Written by Julianne Foster
October 13 is the date set by San Diego Unified School District leaders to begin phase one reopening of schools. They initially planned to allow special education students to return in late September, but ended up delaying.
With this new plan to slowly allow students on campus, SDUSD Board Vice President Richard Barrera said special education and homeless students, as well as students who have experienced “learning loss,” will be among the first allowed back on campuses. Such students who are falling behind will be identified by teams of teachers based on comparisons from current grades to report cards made before the start of the pandemic.
Parents will be notified by the second week of October whether their child has been selected to return during the first phase or not. During this phase, it has been announced that students in transitional kindergarten through fifth grade will be allowed to return with limitations. Third grade and below will be allowed to gather in groups no larger than six, while students in fourth and fifth grade will be allowed up to eight students.
Barrera assured that phase one will involve “testing out all the mitigation factors we’re gonna have in place and making sure it works well – everything from PPE to ventilation to temperature check.”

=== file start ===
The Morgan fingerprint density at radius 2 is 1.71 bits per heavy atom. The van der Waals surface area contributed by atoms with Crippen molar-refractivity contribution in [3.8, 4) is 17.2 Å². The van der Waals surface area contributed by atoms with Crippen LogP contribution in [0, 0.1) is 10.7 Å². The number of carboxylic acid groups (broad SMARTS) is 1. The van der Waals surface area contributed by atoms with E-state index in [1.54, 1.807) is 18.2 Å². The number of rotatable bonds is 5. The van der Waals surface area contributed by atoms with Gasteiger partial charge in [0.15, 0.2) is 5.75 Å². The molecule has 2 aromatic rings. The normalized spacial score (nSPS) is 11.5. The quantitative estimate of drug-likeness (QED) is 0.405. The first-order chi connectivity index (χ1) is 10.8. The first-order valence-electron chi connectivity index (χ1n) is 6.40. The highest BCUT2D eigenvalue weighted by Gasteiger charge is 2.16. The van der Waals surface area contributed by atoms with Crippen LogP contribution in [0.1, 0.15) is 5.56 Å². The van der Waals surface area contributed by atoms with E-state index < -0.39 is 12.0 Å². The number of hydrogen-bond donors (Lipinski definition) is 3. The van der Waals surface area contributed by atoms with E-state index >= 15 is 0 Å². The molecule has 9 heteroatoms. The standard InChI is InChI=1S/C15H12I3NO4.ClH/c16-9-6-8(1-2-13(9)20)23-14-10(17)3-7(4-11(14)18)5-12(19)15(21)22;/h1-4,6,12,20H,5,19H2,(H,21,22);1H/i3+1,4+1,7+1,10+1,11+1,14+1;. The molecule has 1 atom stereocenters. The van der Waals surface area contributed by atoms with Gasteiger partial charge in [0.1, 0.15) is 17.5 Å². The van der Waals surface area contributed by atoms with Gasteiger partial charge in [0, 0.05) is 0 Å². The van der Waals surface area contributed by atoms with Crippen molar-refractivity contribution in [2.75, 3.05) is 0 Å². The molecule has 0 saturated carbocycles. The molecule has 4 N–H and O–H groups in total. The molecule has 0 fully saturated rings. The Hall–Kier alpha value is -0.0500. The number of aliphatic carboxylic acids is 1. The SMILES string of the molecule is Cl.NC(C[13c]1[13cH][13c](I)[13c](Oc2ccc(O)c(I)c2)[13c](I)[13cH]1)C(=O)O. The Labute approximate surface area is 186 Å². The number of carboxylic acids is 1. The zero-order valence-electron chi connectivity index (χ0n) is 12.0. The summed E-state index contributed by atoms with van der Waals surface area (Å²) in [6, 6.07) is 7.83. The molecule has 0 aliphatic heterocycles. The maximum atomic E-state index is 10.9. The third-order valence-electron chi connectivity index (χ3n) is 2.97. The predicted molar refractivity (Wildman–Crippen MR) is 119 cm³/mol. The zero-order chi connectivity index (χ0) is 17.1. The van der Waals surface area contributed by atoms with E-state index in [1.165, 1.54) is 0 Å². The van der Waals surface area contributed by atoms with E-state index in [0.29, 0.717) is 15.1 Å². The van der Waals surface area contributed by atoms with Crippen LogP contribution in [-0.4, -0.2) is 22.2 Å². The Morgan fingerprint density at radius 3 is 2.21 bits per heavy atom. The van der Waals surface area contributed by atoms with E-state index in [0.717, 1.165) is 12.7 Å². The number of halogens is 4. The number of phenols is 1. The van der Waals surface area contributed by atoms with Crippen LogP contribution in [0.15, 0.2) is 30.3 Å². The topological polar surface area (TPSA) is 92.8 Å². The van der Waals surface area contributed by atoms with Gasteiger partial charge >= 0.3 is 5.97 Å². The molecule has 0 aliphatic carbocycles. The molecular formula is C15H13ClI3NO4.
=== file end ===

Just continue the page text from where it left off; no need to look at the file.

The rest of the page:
According to Barrera, students can look forward to the possibility of phase two occurring in November if everything goes well through phase one. Phase two would be similarly restricted, but include middle school and high school students, as well as all elementary students returning a couple days a week.
They seem to be making smart choices regarding school reopenings to bring students back slowly and therefore lowering the risk of repeated shutdowns. However, these reopenings are coming late and should’ve been prepared and approved before the start of the school year to allow schools to properly equip themselves and allow students in as soon as possible so that their education isn’t further stunted.
Experts have warned that online learning could cause extensive problems to the already growing learning gap in public education. Since the California Legislature has decided to financially support public schools failing to teach students online while withholding funding from charter schools who are thriving in their online learning services, the least they could do is allow students to return to campus to have the best chance at not falling behind dramatically.